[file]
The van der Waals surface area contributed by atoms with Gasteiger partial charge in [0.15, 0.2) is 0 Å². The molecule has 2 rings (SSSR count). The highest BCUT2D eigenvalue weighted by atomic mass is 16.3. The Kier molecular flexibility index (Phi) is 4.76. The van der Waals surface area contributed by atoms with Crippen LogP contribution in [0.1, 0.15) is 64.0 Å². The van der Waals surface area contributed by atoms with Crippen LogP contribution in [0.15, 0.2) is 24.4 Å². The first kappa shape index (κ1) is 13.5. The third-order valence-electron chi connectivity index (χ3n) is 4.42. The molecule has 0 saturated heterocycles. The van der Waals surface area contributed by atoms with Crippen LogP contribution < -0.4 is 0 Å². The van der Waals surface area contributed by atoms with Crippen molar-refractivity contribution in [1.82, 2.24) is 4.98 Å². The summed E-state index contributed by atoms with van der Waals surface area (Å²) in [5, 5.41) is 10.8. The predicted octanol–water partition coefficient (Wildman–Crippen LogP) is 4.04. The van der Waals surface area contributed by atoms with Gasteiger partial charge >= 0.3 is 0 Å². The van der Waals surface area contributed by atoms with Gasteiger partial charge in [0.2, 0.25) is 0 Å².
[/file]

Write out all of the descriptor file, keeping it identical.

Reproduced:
The van der Waals surface area contributed by atoms with Gasteiger partial charge in [0.15, 0.2) is 0 Å². The molecule has 2 rings (SSSR count). The highest BCUT2D eigenvalue weighted by atomic mass is 16.3. The Kier molecular flexibility index (Phi) is 4.76. The van der Waals surface area contributed by atoms with Crippen LogP contribution in [0.1, 0.15) is 64.0 Å². The van der Waals surface area contributed by atoms with Crippen LogP contribution in [0.15, 0.2) is 24.4 Å². The first kappa shape index (κ1) is 13.5. The third-order valence-electron chi connectivity index (χ3n) is 4.42. The molecule has 0 saturated heterocycles. The van der Waals surface area contributed by atoms with Crippen LogP contribution < -0.4 is 0 Å². The van der Waals surface area contributed by atoms with Crippen molar-refractivity contribution in [1.82, 2.24) is 4.98 Å². The summed E-state index contributed by atoms with van der Waals surface area (Å²) in [5, 5.41) is 10.8. The predicted octanol–water partition coefficient (Wildman–Crippen LogP) is 4.04. The van der Waals surface area contributed by atoms with Gasteiger partial charge >= 0.3 is 0 Å². The van der Waals surface area contributed by atoms with Gasteiger partial charge in [0.2, 0.25) is 0 Å².